Check out this EW clip of Andy Serkis as Snoke, with the computer-generated mask of the battle-scarred First Order ruler removed!
ENTERTAINMENT WEEKLY: What surprises people when they see you as you, performing a motion capture character?
ANDY SERKIS: I think a lot of people think that you have to almost pantomime the performance or heighten it in some way. Whatís illustrated is, in fact, the opposite. And it would be the same if you were playing Caesar or Gollum for that matter, or any character. You donít exaggerate facial expressions. Youíre not pushing through any false artifact.
As opposed to prosthetics?
Itís the opposite of something like the original Planet of the Apes. They had layers of prosthetic makeup on their face that they had to fight through. I can remember seeing a documentary that Kim Hunter was explaining how she literally had to keep her face moving at all times just to create some sense of life in the character.
Tell me about finding the emotions and physicality of this creature.
Iíve always approached him as someone who is obviously in a position of supreme power, but actually, there is a level of vulnerability about the character. The way that his face is caved in, he has those deep scarifications. His skullís almost been crushed.
Itís amazing to see the same smugness and cruelty on your face that we see in Snoke.
I take my cues from very much his bone structure, his physiognomy, his gimletty eyes. Again itís all drawn from trying to breathe life into a character by being inspired by the look of it too, by the mask that youíre playing.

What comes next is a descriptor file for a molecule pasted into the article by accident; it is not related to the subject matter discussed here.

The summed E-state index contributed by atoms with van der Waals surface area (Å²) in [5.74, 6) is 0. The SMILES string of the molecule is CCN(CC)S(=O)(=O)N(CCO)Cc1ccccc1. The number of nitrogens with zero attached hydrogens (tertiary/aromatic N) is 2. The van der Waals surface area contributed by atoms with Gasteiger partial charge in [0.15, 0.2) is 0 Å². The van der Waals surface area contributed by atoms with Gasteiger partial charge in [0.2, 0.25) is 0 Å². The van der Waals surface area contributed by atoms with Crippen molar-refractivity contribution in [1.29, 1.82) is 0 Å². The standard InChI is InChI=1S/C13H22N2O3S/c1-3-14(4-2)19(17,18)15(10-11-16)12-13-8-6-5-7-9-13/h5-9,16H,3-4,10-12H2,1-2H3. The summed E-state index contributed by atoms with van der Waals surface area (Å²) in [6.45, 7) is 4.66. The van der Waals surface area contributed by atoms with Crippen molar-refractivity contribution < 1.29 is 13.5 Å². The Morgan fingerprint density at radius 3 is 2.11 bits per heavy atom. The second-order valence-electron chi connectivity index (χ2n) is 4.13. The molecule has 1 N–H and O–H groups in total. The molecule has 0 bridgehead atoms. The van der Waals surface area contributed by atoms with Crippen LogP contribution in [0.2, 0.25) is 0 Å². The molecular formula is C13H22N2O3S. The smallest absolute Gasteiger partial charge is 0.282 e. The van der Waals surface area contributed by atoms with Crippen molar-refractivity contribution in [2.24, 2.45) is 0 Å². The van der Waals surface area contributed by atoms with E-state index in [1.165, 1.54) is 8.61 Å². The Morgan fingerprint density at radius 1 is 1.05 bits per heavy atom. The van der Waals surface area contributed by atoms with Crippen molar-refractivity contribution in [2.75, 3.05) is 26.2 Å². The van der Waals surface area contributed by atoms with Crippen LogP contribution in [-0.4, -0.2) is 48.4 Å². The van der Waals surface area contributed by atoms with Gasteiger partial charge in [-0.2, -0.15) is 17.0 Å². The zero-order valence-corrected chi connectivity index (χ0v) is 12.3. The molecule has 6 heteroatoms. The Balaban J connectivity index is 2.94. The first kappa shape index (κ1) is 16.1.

He also seems very unstable. Like heís trying too hard to be grandiose.
He knows that as a leader you run the risk of people rebelling, you run the risk of people turning against you, the people that are closest to you. Even in that position of power, there is a level of fear. When youíre operating from a level of fear, you operate dangerously as a leader. As we know across the world, there are leaders who have famously done that ó and do. Thatís what I really wanted to bring to the character. Thereís this incredible danger and volatility.
As part of this clip, we see you draw the lightsaber to your hand. Did they throw this lightsaber to you, and you just casually caught it? Or is there a trick there?
[Laughs] Oh, no. No, that was definitely a visual effect.
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